2007-10-17 12:13

Gonna get me one of these. Oh yes.

It's the second coming of the Toshiba Libretto, only this time it's:

  1. Cheaper
  2. Filled with Linux goodness.

It's the Asus eee. And the default UI is some sort of weirdized KDE. And it is going to sell a whole lot.

Really, lugging my current notebook is tiring, not having my own tools when I go to a customer's is annoying. This baby should fix that.

Sure, you Word/Excel/Powerpoint jockeys are going to be annoyed with a 800x600 screen, but it's awesome for ssh sessions.

2007-10-15 12:37

rst2pdf: now with working tables

Yup. Figured out column/cell spans in reportlab, found old rst2rst code that regularizes the table row/columns to be all the same number of elements, and voilá, tables work, including examples like this:

+---------------------------------+
| header                          |
+==========+======================+
|          |    tr                |
+  tl      +------------+---------+
|          |    c       |  br     |
+----------+------------+         +
|           bl          |         |
+-----------------------+---------+

Which generates nicely on PDF now. See it

The bad side is that it's now not a single file anymore, so I am needing a place to host SVN and whatever, because it's turning into a real project... and googlecode doesn't let me start more stuff.

2007-10-15 09:23

Maybe I should write an office suite.

Really. I already have a functioning slideshow program, a spreadsheet and I could write a word processor in a week (for some values of "word", "processor", "write", "week" and "a".)

Of course it would be a very awful office suite, but at least it would be small. I think I can put all that in 1MB including icons.

I could make stupidsheet pretty good, and tobogan is actually useful (if rough).

2007-10-11 08:30

rst2pdf again

I did a little (very little) more work on rst2pdf [1]

Better:

  • Headers
  • Footers
  • Footnotes (as endnotes, real footnotes are too much work because you have to reflow the text)
  • External links (http, email)
  • Some styling improvements (meaning: the output is not so painful in the eyes)
  • Paper size support
  • Real separators

Then there are some things you just get because it's done using reportlab:

  • TrueType font embedding (check the example below, and look at the monospaced font)
  • No hyphenation (although there is a project on the web that claims to have done it, I should check it out)

Still broken:

  • No way to put things like page numbers or section names in headers/footers
  • The footnotes are not linked to their contents and viceversa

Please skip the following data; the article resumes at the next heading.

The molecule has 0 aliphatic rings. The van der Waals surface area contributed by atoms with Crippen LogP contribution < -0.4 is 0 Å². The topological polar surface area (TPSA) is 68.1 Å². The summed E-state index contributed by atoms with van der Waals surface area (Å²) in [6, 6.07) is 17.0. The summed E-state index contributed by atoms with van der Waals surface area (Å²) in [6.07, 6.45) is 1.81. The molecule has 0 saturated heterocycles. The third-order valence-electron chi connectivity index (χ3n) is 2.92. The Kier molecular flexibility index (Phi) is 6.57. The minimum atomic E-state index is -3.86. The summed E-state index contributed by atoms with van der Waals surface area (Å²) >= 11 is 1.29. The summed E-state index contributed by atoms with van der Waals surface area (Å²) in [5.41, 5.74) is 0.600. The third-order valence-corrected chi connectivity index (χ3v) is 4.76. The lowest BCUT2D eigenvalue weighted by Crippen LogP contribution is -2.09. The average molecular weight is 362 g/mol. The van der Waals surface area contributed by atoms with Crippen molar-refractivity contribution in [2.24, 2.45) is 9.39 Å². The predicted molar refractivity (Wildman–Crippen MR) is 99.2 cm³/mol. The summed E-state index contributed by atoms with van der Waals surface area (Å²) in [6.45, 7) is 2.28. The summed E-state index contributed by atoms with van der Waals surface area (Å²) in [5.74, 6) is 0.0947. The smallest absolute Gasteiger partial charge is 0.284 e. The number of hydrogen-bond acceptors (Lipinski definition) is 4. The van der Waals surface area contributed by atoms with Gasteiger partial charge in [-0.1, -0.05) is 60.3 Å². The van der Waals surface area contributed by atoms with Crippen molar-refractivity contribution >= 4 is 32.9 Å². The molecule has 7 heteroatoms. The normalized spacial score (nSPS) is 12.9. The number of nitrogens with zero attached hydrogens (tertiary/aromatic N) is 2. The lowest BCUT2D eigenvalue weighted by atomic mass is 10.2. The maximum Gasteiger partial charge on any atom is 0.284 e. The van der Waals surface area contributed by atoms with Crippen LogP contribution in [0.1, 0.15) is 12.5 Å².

• In fact, no internal links work, including title references
  • Tables are pretty broken

And here is the usual version of the rst demo showing improvements.

[1] My tool to convert Rstructured Text to PDF

2007-10-10 17:39

Un post no-nerd | A non-nerd post

Un post no-nerd, y bilingüe.

Esto es acerca de mi vida personal, nada nerd, si no les interesa, al próximo ;-)

El sábado a la noche mi hijo Juan Francisco tenía un poquito de fiebre (38º). Lo llevamos al hospital, y le hicieron un análisis de sangre que mostró que tenía bajos los glóbulos blancos.

En resumen: quedó internado 3 días mientras los análisis descartaban todo tipo de enfermedades muchísimo peores que lo que en realidad tenía (Exantema viral). El ya está perfecto, es más, salvo por la erupción típica de esta enfermedad no tuvo ningún síntoma de nada, ni siquiera fiebre, mientras estuvo internado.

Algo importante: el Hospital Materno Infantil de San Isidro es excelente. Doctores, enfermeras, las voluntarias, todos se desviven por los chicos, y es un hospital público. Por suerte, mi cobertura médica va a reembolsar todos los costos de la atención, lo que va a ayudar al hospital, pero el servicio es buenísimo para todos los vecinos del municipio.


This is about my personal life, not nerdy, if you are not interested, read the next entry ;-)

Saturday night my son Juan Francisco had a little fever (100.4F). We took him to the hospital, and blood tests showed a low white cell count.

Short story: he stayed as a patient 3 days while analysis discarded all sort of diseases much worse than what he actually had (viral exanthem). He's all right now, in fact he had no symptoms at all except for the typical rash of this disease (not even a fever anymore).

Something important: The Hospital Materno Infantil de San Isidro is excellent. Doctors, nurses, volunteers, everyone give everything for the kids, and it's a public (free) hospital. Fortunately, my insurance will pay all the costs of caring for him, which will help the hospital, but the attention is awesome (and free) for anyone in the district.

2007-10-06 11:26

Done with rst2pdf for now

It works much better than it did last night.

The main missing/broken things are:

  • Tables
  • Links
  • Footnotes/citations
  • Headers/Footers
  • References
  • Table HEaders/Spanning cells
  • Lists that don't start at 1

The rest seems to be in working order and producing decent output already. It can process the ReST demo and it doesn't look bad: check it out

I say, good for half a day of hacking, and will now stop, because it's a weekend and I have a family :-)